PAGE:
How Baldwin never forgot September 11 | Herald Community Newspapers

As we approach the 20e anniversary of the September 11 terrorist attacks on the World Trade Center and American Airlines Flight 11, it is important to remember the words of Al Ficarola, commander of American Post 246: “The death of our 3,000 innocent people has affected tens of thousands of families. , friends and colleagues… We will never forget.

The Baldwinites have never forgotten, for over the years they have honored loved ones lost on that fateful day, including those who left a mark on Baldwin, through ceremonies, plaques, conversations and d ‘education.

For nearly two decades, Baldwin American Legion Post 246 has hosted a memorial at Legion Hall, where attendees receive a motorcycle escort to Freeport for a waterfront service at Miss Freeport, after which the boat sets the sails.

In 2014, more than twenty motorcycles took part in the event, with the help of a police escort. After the ceremony, the crowd of around 60 boarded the Miss Freeport, where the names of the deceased were read aloud and flowers were thrown into the water.

In 2015, it was raining so hard that only a six-bike caravan was present that year, and it was not known throughout the ceremony whether the ship would be able to sail. Among those mourning was a mother Baldwin. Gold Star, Emily Toro, whose son, Army Pvt. Isaac Cortes, was killed in action in 2007 in Iraq. “It is important to know the sacrifice our children make,” she said.

Likewise, Baldwin resident Alan Arias, along with more than 100 of his peers from the New York City Fireriders Motorcycle Club, traveled to Arlington National Cemetery to participate in a three-mile procession to lay a wreath on the Tomb of the Unknown Soldier and commemorate the 9/11 dead.

For the past 20 years, the community of Baldwin has come and worked together to honor those who have died in name and plaque change ceremonies to ensure that the memory of the victims is set in stone.

On April 5, 2003, Tennyson Avenue was renamed Brian McAleese Place in honor of the 36-year-old New York firefighter and father of four who died on September 11 while trying to save people after the World Trade Center attacks. Nearly 100 people attended the unveiling ceremony of the sign bearing his name.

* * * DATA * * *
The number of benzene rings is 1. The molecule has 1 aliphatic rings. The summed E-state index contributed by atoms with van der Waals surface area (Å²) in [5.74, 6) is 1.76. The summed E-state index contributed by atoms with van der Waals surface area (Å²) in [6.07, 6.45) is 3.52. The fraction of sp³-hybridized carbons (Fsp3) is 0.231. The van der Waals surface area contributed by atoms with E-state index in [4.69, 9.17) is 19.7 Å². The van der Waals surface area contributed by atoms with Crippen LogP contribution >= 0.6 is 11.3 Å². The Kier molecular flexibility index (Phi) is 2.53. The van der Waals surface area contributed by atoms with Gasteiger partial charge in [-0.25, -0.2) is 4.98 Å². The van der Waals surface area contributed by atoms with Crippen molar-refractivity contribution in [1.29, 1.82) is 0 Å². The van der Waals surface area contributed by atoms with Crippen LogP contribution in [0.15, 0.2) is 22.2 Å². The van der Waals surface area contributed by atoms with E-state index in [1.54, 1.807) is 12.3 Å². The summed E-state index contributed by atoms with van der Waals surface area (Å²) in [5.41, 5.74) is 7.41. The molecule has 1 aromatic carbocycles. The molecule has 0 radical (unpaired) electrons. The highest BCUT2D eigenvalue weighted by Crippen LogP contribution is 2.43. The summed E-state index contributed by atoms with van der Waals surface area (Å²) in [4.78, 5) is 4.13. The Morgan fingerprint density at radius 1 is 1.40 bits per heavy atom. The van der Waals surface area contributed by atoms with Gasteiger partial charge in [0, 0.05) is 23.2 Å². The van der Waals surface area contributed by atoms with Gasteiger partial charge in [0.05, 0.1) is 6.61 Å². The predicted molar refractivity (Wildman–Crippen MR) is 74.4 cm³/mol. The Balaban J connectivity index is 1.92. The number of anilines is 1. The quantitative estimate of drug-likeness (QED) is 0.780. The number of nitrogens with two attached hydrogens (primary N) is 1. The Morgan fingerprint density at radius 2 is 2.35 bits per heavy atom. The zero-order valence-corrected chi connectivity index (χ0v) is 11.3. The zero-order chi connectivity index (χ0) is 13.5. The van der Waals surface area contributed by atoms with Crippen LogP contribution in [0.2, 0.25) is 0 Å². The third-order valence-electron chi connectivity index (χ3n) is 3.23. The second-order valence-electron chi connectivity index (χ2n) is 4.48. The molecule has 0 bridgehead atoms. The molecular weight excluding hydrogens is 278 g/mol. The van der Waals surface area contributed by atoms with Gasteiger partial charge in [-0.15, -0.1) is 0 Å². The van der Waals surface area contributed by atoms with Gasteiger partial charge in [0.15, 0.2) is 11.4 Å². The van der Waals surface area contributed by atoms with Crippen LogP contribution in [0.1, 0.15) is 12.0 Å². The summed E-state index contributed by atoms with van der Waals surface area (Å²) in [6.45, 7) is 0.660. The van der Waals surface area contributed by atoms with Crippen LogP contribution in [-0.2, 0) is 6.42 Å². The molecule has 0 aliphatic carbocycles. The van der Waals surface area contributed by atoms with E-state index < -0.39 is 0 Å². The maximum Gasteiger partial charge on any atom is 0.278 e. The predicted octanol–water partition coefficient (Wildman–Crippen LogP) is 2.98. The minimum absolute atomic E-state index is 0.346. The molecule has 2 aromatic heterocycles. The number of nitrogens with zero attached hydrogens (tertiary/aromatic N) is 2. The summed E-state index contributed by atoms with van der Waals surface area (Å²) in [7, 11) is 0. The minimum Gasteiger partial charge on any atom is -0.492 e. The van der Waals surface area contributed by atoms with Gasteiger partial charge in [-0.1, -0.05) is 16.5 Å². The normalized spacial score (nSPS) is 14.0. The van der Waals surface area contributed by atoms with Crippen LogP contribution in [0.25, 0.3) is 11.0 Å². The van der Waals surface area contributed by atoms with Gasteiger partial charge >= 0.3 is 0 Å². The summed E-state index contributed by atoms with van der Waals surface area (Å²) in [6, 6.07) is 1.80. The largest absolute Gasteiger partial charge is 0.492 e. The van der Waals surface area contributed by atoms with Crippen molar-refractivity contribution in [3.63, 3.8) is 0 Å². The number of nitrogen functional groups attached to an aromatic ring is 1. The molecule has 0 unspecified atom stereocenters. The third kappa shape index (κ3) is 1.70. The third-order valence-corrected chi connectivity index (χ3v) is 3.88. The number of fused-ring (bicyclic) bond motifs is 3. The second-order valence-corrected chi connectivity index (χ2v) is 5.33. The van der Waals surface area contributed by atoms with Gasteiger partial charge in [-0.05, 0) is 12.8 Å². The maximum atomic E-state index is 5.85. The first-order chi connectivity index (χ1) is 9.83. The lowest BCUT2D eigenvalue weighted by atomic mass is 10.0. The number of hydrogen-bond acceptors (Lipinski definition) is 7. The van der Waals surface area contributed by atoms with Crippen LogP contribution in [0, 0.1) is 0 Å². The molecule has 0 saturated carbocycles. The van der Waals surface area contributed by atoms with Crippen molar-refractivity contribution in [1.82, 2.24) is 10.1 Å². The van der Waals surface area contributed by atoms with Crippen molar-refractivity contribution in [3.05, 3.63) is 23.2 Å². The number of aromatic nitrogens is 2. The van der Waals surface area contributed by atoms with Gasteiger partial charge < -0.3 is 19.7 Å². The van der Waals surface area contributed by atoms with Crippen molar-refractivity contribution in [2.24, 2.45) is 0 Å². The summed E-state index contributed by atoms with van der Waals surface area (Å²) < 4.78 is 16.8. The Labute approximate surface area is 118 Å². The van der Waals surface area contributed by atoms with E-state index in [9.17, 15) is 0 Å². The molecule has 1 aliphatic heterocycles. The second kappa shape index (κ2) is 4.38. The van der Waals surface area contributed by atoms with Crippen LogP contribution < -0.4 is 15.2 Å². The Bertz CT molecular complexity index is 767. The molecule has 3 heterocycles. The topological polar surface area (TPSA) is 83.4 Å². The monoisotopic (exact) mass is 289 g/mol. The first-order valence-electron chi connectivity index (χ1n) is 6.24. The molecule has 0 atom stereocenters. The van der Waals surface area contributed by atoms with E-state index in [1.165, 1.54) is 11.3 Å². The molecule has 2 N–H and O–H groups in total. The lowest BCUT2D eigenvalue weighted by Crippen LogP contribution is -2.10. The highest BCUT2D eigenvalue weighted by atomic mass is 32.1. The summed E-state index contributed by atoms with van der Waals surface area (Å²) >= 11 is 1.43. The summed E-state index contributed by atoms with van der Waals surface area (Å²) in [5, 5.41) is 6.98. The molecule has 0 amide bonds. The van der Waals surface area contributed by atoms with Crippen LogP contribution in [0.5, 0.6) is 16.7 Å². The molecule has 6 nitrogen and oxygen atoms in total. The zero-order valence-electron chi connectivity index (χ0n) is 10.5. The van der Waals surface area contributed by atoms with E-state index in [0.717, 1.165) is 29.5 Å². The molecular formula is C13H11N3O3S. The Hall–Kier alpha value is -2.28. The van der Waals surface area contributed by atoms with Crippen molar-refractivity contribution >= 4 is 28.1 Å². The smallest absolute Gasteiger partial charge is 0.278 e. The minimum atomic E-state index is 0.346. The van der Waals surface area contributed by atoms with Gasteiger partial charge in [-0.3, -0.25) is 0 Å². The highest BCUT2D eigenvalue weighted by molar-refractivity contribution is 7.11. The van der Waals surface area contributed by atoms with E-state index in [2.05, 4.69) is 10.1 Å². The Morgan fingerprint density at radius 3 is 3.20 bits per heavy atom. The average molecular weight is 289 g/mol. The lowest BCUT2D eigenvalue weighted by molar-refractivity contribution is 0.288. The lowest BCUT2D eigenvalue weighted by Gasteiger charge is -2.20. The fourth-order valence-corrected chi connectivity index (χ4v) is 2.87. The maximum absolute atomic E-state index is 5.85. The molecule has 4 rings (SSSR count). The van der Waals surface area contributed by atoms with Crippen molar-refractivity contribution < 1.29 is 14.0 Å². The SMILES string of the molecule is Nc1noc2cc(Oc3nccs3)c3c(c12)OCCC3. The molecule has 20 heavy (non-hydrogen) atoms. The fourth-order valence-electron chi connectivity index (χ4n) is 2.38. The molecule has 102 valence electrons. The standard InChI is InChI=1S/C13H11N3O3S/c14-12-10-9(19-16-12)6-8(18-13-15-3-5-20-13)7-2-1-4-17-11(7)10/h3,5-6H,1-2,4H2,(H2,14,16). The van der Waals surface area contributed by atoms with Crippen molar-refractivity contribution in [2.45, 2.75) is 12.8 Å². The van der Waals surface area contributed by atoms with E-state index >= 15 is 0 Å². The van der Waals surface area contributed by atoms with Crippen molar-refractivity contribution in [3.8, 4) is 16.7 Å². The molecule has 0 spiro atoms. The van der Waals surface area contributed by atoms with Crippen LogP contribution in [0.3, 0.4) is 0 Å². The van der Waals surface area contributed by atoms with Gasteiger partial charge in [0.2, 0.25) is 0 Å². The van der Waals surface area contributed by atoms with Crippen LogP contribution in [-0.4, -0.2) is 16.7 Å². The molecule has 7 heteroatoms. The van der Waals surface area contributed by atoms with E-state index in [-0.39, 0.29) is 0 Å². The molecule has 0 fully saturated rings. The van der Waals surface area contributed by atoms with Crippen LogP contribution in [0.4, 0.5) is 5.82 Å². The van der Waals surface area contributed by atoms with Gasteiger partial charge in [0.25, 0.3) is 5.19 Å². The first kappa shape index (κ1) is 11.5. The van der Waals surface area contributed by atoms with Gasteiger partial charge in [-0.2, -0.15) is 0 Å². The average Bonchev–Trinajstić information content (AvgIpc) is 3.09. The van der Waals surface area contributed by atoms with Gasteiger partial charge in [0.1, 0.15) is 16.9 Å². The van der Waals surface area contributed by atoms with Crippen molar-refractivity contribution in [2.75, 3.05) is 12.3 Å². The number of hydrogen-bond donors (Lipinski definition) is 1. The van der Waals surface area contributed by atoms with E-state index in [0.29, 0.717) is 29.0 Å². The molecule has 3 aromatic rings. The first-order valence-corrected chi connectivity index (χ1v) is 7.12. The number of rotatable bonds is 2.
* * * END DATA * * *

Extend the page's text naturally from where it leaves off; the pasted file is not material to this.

In an interview in 2001, his widow, Dawn McAleese, told the Herald from home: “He loved being a firefighter… He said, ‘When we go to work we don’t know if we’re coming home tonight- the. ‘She added:’ He was definitely a family man. He called the children every day before going to work.

The Town of Hempstead unveiled a memorial at Point Lookout Park in 2016 to mark the 16th anniversary of the terrorist attacks. In the park, there is a meditation square with a memorial table, a granite wall, a 30-foot steel beam from the North Tower of the World Trade Center, and a directional plaque indicating the distance to zero point in the Lower Manhattan.

The granite wall bears the names of those killed in the September 11 attacks on the World Trade Center and the Pentagon and in Shanksville, Pennsylvania. And it’s been updated every year to include the names of those who died of 9/11-related illnesses.

Students in Meredith Healy-Kurz’s Art 2 class at Baldwin High School class also found a way to honor those who perished on September 11, 2011 by creating a mural outside their classroom that depicts a firefighter with his face buried in his hands surrounded by the fallen towers at sunset.

Healy-Kurz said: “It took a few years to be able to discuss the events of September 11 with [the students], but it is imperative that they understand and remember the brave men and women who lost their lives that day.

The Baldwin School District also took on 9/11 education by introducing lessons early in student careers in 2016, including books for each year on the day and its aftermath. They also observed a moment of silence during the morning announcements, after which the students shared their thoughts on the tragedy.

“Our school-aged children were not even born when this tragedy struck our country,” said Baldwin’s Superintendent Dr Shari Camhi. “So it is important for them to know and understand the significance of this event and to remember and commemorate this day in our history.”

2021, however, has been a difficult year to put together and remember September 11 due to the coronavirus pandemic. Nassau County held a socially distant and masked ceremony to remember the 348 Nassau residents who died on September 11, which only a few attended at the Harry Chapin Lakeside Theater in Eisenhower Park in East Meadow, where family members of victims read all the names aloud.

The winner of this 19e Birthday was Luis G. Alvarez, 43, a New York Bomb Squad detective from Oceanside who worked at Ground Zero. He died on June 29, 2019 of complications from cancer caused by his contact with 9/11 debris, just weeks after testimony in Congress extended 9/11.e Victims Compensation Fund.


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